CSCI  B629  Language-Based Approaches to Security

Spring 2010

Course Information

Time & Place

Classes meet on Tuesday and Thursday, 1pm - 2:15pm in Lindley Hall 115.


Amal Ahmed
Office: Lindley 301G
Phone: 855-4579
Email: amal at
Office hours: by appointment (email me)

Course Description

This course discusses the use of programming-language techniques and abstractions to reason about, and enforce, security. In particular, we will focus on specification of information security through information flow properties (which permit description of end-to-end requirements such data confidentiality and integrity) and we will look at advances in the development of compilers aimed at ensuring that security policies enforced by the source-language programming model are also enforced in low-level code.

Topics include:

The course is a research seminar that focuses on reading and discussing papers from the scientific literature. In each class, a student will be responsible for presenting one or two papers. All students will be required to read the paper(s) and come to class prepared to discuss the reading in depth. In addition, students will undertake a research or survey project (see here for details), working individually or in pairs. At the end of the semester, students will present projects in class and prepare a written project report.

In addition to the above, students will be assigned two papers at the beginning of the semester for which they must submit a short review. Reviewing scientific papers is an important service in research and academia, and this requirement is aimed at giving you some practice as well as feedback.

The class will be based primarily on presentation and discussion of research papers. There will be few formal lectures.

Course grades will be based on a combination of class participation (20%), paper presentations (35%), paper reviews (10%), and project (35%, which includes a project proposal, final project presentation, and the project report). These weights are subject to change.

This course is intended for graduate students at all levels as well as advanced undergraduates. Familiarity with programming language semantics and type systems (as covered in B522), or a willingness to pick up the material --- for instance, read Pierce, chapters 1-9, and Cardelli's Type Systems --- is required, since most of the readings assume basic familiarity with these. Familiarity with compilers is helpful but not required.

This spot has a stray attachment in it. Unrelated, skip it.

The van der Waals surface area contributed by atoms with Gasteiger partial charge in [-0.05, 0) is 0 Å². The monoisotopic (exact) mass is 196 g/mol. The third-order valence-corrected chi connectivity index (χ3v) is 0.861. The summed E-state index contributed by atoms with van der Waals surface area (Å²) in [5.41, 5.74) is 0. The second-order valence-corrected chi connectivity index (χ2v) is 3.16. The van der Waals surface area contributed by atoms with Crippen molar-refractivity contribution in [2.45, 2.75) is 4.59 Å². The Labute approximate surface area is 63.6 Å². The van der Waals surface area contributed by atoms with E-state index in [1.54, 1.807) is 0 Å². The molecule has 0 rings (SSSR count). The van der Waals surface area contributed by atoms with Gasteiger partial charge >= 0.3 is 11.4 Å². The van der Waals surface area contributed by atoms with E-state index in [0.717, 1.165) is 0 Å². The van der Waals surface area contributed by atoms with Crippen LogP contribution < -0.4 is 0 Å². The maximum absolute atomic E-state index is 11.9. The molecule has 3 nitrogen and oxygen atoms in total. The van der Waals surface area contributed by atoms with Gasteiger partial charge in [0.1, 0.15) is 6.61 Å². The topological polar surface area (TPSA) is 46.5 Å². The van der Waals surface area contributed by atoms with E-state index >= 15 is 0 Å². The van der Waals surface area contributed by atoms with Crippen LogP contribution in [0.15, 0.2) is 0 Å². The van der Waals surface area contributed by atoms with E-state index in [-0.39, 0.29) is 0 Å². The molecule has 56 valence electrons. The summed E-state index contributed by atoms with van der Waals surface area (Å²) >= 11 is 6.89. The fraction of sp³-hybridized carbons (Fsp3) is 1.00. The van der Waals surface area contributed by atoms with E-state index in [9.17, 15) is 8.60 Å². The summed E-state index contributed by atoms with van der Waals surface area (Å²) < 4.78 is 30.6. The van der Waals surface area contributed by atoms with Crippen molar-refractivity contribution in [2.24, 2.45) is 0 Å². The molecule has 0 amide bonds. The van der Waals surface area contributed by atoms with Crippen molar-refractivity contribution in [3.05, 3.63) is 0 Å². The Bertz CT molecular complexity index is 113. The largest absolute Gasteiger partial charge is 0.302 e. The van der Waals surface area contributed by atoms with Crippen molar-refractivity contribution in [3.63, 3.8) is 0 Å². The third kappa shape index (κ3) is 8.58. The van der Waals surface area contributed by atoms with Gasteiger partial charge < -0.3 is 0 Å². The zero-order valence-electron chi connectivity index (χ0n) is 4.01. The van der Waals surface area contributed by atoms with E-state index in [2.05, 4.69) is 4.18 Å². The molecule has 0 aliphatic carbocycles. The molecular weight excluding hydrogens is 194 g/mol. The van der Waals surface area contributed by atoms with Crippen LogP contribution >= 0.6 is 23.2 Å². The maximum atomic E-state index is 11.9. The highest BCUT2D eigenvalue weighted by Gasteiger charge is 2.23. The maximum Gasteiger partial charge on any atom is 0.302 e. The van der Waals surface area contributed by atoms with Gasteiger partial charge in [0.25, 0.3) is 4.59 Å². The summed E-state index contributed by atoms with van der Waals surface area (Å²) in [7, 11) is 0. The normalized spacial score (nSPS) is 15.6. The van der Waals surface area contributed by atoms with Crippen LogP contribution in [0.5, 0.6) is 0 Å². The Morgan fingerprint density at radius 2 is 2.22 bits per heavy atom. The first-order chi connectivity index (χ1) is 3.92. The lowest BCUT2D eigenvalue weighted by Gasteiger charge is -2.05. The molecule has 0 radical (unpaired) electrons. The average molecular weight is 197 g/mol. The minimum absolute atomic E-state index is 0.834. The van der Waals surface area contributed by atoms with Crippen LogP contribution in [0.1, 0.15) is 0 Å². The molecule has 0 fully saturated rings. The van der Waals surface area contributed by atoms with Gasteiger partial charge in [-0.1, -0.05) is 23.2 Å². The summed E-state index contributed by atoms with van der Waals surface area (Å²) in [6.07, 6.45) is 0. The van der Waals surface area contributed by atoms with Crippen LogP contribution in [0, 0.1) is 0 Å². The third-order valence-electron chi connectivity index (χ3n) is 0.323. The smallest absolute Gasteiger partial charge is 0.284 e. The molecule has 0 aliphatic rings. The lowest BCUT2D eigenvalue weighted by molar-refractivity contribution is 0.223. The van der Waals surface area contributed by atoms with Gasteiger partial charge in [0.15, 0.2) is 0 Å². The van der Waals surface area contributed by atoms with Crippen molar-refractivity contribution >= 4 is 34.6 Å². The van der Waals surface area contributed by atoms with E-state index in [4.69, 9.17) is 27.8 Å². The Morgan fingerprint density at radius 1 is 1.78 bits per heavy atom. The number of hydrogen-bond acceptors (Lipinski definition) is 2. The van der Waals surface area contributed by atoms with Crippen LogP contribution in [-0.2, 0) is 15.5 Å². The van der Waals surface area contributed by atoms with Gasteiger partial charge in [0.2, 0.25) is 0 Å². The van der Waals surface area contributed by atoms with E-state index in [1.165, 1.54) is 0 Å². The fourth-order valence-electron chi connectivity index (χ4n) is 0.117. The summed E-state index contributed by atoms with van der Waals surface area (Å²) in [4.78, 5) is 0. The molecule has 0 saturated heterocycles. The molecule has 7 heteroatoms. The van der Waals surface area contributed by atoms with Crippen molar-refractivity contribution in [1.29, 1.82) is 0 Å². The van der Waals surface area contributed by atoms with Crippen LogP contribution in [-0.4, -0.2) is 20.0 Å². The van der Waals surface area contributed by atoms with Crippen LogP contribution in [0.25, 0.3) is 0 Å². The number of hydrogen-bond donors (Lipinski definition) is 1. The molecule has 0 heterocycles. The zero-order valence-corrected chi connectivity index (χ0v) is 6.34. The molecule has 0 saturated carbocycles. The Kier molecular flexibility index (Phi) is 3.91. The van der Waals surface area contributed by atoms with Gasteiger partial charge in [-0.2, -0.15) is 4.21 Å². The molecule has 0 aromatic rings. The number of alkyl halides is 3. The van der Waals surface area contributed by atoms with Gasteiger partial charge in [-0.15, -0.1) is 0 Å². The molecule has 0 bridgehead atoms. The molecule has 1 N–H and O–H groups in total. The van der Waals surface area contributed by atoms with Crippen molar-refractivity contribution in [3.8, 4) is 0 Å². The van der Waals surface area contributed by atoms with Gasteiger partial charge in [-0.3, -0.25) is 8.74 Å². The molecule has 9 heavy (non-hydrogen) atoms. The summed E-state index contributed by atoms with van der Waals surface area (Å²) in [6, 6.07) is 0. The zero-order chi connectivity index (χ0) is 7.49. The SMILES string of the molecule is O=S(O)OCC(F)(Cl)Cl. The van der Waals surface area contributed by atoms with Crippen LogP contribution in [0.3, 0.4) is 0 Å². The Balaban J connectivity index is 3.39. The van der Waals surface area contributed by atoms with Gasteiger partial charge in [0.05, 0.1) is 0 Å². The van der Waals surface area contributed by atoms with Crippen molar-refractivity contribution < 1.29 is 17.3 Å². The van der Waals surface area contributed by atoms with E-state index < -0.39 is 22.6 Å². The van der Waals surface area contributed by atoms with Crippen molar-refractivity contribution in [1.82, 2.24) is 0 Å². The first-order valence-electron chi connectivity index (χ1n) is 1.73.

Auditors are welcome. If you wish to audit the course, you will be expected to do the readings, participate in class discusion, and give one paper presentation.


(Subject to change)

# Date Papers Presenter
1 Tu 1/12 Amal Ahmed
2 Th 1/14 Amal Ahmed
3 Tu 1/19 No class (POPL)
4 Th 1/21 No class (POPL)
5 Tu 1/26 Yin Wang
6 Th 1/28 Kyle Ross
7 Tu 2/2 Chris Ramstetter
8 Th 2/4 Girish Subramanian
Fr 2/5 Amal Ahmed @
PL Seminar,
LH 115, 4pm
9 Tu 2/9 Nilesh Mahajan
10 Th 2/11 Andy Keep
11 Tu 2/16 Nilesh Mahajan
12 Th 2/18 Girish Subramanian
13 Tu 2/23 Yin Wang
14 Th 2/25 Lindsey Kuper
15 Tu 3/2 Roshan James
16 Th 3/4 Emily Lyons
17 Tu 3/9 Abhishek Kulkarni
18 Th 3/11 Aaron Hsu
Tu 3/16 No class (spring break)
Th 3/18 No class (spring break)
19 Tu 3/23 James Bennett
20 Th 3/25 Emily Lyons
21 Tu 3/30 Aaron Hsu
22 Th 4/1 Lindsey Kuper
23 Tu 4/6 Michael Adams
24 Th 4/8 Eric Holk and Abhishek Kulkarni
25 Tu 4/13 James Bennett
26 Th 4/15 Chris Ramstetter
27 Tu 4/20 Eric Holk
28 Th 4/22 Wren Thornton
29 Tu 4/27 Project Presentations
30 Th 4/29 Project Presentations

Additional Reading

Amal Ahmed
Last modified: Tue Apr 13 18:02:12 EDT 2010

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